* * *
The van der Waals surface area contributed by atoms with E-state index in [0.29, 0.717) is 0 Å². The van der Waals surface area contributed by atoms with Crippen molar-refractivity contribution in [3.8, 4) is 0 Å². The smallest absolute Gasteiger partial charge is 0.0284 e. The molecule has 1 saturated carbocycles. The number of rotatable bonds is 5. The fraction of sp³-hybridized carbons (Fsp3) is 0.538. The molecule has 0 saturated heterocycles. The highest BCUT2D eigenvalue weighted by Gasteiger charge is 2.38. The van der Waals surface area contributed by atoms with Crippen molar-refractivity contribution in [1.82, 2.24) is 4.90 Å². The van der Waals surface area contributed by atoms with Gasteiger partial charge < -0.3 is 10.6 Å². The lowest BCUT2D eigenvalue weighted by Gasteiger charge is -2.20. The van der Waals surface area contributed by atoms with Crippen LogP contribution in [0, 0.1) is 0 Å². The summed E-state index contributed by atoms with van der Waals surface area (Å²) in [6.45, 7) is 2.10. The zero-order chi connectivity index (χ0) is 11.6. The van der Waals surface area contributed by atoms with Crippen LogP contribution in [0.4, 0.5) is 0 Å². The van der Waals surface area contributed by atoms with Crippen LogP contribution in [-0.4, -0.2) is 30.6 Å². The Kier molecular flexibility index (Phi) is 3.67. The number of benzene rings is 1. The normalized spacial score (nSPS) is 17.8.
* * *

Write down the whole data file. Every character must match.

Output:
The van der Waals surface area contributed by atoms with E-state index in [0.29, 0.717) is 0 Å². The van der Waals surface area contributed by atoms with Crippen molar-refractivity contribution in [3.8, 4) is 0 Å². The smallest absolute Gasteiger partial charge is 0.0284 e. The molecule has 1 saturated carbocycles. The number of rotatable bonds is 5. The fraction of sp³-hybridized carbons (Fsp3) is 0.538. The molecule has 0 saturated heterocycles. The highest BCUT2D eigenvalue weighted by Gasteiger charge is 2.38. The van der Waals surface area contributed by atoms with Crippen molar-refractivity contribution in [1.82, 2.24) is 4.90 Å². The van der Waals surface area contributed by atoms with Gasteiger partial charge < -0.3 is 10.6 Å². The lowest BCUT2D eigenvalue weighted by Gasteiger charge is -2.20. The van der Waals surface area contributed by atoms with Crippen LogP contribution in [0, 0.1) is 0 Å². The summed E-state index contributed by atoms with van der Waals surface area (Å²) in [6.45, 7) is 2.10. The zero-order chi connectivity index (χ0) is 11.6. The van der Waals surface area contributed by atoms with Crippen LogP contribution in [0.4, 0.5) is 0 Å². The van der Waals surface area contributed by atoms with Crippen LogP contribution in [-0.4, -0.2) is 30.6 Å². The Kier molecular flexibility index (Phi) is 3.67. The number of benzene rings is 1. The normalized spacial score (nSPS) is 17.8.